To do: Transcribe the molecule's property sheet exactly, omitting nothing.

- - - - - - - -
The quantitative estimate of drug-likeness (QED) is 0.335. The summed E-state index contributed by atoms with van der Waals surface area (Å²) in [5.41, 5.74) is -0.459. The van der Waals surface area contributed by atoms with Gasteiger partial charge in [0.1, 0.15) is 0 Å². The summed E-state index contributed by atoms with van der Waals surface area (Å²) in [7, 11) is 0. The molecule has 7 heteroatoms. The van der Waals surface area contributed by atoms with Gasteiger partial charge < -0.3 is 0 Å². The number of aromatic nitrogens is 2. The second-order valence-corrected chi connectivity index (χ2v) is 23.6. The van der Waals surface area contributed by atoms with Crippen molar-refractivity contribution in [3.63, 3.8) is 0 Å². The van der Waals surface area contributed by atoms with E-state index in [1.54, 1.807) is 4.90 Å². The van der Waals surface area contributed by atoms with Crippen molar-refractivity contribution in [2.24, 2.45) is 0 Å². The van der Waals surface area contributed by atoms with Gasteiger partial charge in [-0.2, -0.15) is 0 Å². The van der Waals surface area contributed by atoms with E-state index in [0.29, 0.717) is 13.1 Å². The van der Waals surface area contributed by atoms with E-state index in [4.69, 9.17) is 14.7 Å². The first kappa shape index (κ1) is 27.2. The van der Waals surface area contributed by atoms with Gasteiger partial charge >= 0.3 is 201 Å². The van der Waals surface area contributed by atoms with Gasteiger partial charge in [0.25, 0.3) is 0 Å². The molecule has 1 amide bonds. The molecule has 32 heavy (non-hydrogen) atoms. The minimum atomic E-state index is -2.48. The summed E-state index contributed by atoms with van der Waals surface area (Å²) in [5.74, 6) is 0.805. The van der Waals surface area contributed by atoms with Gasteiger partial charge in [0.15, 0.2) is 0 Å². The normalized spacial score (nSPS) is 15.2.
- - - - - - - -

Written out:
The quantitative estimate of drug-likeness (QED) is 0.335. The summed E-state index contributed by atoms with van der Waals surface area (Å²) in [5.41, 5.74) is -0.459. The van der Waals surface area contributed by atoms with Gasteiger partial charge in [0.1, 0.15) is 0 Å². The summed E-state index contributed by atoms with van der Waals surface area (Å²) in [7, 11) is 0. The molecule has 7 heteroatoms. The van der Waals surface area contributed by atoms with Gasteiger partial charge < -0.3 is 0 Å². The number of aromatic nitrogens is 2. The second-order valence-corrected chi connectivity index (χ2v) is 23.6. The van der Waals surface area contributed by atoms with Crippen molar-refractivity contribution in [3.63, 3.8) is 0 Å². The van der Waals surface area contributed by atoms with E-state index in [1.54, 1.807) is 4.90 Å². The van der Waals surface area contributed by atoms with Crippen molar-refractivity contribution in [2.24, 2.45) is 0 Å². The van der Waals surface area contributed by atoms with Gasteiger partial charge in [-0.2, -0.15) is 0 Å². The van der Waals surface area contributed by atoms with E-state index in [0.29, 0.717) is 13.1 Å². The van der Waals surface area contributed by atoms with E-state index in [4.69, 9.17) is 14.7 Å². The first kappa shape index (κ1) is 27.2. The van der Waals surface area contributed by atoms with Gasteiger partial charge >= 0.3 is 201 Å². The van der Waals surface area contributed by atoms with Gasteiger partial charge in [0.25, 0.3) is 0 Å². The molecule has 1 amide bonds. The molecule has 32 heavy (non-hydrogen) atoms. The minimum atomic E-state index is -2.48. The summed E-state index contributed by atoms with van der Waals surface area (Å²) in [5.74, 6) is 0.805. The van der Waals surface area contributed by atoms with Gasteiger partial charge in [0.15, 0.2) is 0 Å². The normalized spacial score (nSPS) is 15.2.